Sandy shores continue unbroken for about 10 km on the west coast of Vattaja Cape, where they are exposed to westerly winds. Between the headland of Hakunti and the sand spit of Lahdenkrooppi, the shallows refract the waves in an embayment 3 km wide. Nowadays the beach drift seems to transport sand towards Lahdenkrooppi. The headlands cause wave refraction, and they continue into the sea in the form of shallows. The headland of Hakunti, for example, is connected to a 300 m long shoal with boulders known as Hakunninpauha, and the sandy spit of Lahdenkrooppi also continues out beneath the sea. To the north of this spit the shoreline is quite straight and is oriented in north-south direction for 4 km. There are vast sandy shallows and the surf has moulded giant cusps that continue as submerged transverse bars. South of the tombolo called Kalsonnokka there is an embayment about 2 km wide. Both sand accretion and shoreline advance will proceed most rapidly in arcuate embayments of this kind. The sea is shallow between Kalsonnokka and the island of Ohtakari, which is connected to Vattaja Cape by road. Wave action is weak in this area and the sediments are silty, so that the shore is covered by a reedbed. On the east coast of the cape there are some sandy shores with dunes, where stones and boulders are frequent. Sand has been deposited to the lee of the boulders.  

15. The Karhi dune field

To the north of the Hakunti headland the beach is narrow, only about 100 m wide, but it broadens out near the sand spit of Lahdenkrooppi (Fig. 22; Fig. 3, nr. 15), where sand accretion has been abundant. A forest of pines and alders separates the present-day beach from an old, transgressive dune ridge called Vonganpakka (Fig. 22) that has moved forward onto a peat bog. Mattila (1938: 4, 10) mentions the forest and states that the broadest part of the beach was near Hakunti at that time, while the forest edge came close to the shoreline near Lahdenkrooppi. A beach usually widens when the sand supply is abundant and the shoreline is advancing rapidly. According to Mattila (1938: 10), the oldest trees in the forest were 34-37 years old at that time, so that the Vonganpakka dune must have been cut off by the forest at the turn of the century.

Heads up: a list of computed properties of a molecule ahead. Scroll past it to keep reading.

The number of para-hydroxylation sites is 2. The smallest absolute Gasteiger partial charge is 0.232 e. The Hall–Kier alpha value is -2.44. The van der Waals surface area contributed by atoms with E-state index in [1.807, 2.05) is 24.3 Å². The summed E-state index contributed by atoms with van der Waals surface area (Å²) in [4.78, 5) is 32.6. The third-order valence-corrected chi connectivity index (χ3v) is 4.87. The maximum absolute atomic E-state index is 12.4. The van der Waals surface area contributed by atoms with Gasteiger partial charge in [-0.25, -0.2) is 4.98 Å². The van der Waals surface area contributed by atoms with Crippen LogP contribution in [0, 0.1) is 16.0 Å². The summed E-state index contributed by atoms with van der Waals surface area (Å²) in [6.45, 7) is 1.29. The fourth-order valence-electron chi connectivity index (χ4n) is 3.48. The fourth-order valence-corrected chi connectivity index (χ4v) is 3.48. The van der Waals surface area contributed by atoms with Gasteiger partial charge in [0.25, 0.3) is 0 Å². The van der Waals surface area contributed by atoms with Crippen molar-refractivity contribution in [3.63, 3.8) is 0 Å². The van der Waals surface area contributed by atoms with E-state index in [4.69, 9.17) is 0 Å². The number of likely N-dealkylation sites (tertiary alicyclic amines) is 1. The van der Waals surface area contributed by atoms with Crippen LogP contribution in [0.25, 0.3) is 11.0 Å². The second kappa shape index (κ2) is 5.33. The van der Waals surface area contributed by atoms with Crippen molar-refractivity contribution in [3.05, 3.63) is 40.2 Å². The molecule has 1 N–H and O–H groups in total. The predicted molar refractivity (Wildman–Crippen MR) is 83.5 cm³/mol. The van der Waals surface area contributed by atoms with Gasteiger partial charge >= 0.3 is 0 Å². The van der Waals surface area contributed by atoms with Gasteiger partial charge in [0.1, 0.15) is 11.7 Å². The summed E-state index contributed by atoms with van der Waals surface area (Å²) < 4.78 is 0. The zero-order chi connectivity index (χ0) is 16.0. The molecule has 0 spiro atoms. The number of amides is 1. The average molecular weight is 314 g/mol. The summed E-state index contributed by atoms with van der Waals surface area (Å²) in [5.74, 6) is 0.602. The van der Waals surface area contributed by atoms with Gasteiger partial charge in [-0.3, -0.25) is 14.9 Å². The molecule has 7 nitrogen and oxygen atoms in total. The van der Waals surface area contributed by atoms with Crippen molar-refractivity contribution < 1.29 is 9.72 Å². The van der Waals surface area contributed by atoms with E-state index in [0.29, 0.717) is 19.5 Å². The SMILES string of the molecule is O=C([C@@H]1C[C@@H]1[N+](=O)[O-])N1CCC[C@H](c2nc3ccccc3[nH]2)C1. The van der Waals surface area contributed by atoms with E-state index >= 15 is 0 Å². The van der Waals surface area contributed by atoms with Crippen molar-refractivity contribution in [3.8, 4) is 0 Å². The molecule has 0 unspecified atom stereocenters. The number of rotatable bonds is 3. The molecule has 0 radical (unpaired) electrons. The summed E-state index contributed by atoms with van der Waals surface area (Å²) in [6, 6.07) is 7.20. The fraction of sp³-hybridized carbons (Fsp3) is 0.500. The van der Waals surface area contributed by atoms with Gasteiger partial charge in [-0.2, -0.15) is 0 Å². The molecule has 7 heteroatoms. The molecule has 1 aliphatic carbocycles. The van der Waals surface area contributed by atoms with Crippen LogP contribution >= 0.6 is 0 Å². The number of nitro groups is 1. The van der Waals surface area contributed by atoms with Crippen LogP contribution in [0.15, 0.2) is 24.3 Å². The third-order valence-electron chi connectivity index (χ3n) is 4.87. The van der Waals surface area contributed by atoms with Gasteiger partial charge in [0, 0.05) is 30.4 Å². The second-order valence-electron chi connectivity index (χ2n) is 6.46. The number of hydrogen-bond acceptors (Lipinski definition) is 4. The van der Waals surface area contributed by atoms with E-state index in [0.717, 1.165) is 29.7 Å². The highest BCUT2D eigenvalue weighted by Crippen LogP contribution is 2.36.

Mattila (1938: 10) and Alestalo (1971: 111, 116) both refer to the dunes between the headland of Hakunti and the sand spit of Lahdenkrooppi as the Karhi dunes. The foredunes here were small in the 1930's, or else there were no dunes at all in places because of grazing by sheep (Mattila 1938: 10-11, 14). Now there is a continuously growing foredune 2-3 m high (Fig. 23) and older parallel dune ridges, partly broken into separate mounds by digging and trampling. Some sand mounds that have not been trampled posses a grey lichen cover.

Fig. 23. A profile across the Karhi dune field (Lohtaja) on 1 July 1987. The location is shown in Figure 22.

Fontell (1926: 184) presents a cross-section through the dune field near Hakunti, showing an alder dune located by the shore (Fig. 24). The sand mounds near the edge of the forest could be remnants of this dune. Now the forest is growing in a damp, shallow depression, as described by Fontell (1926: 185-186) as lying landward of the alder dune and a number of small hummock dunes bound by Salix and Empetrum.

Fig. 24. Profile across the Karhi dune field at the beginning of this century, drawn after Fontell (1926: fig. 2). The transgressive ridge of the Vonganpakka dune can be seen to the right, with uncovered tree stumps on its windward slope. Compare with Figure 23.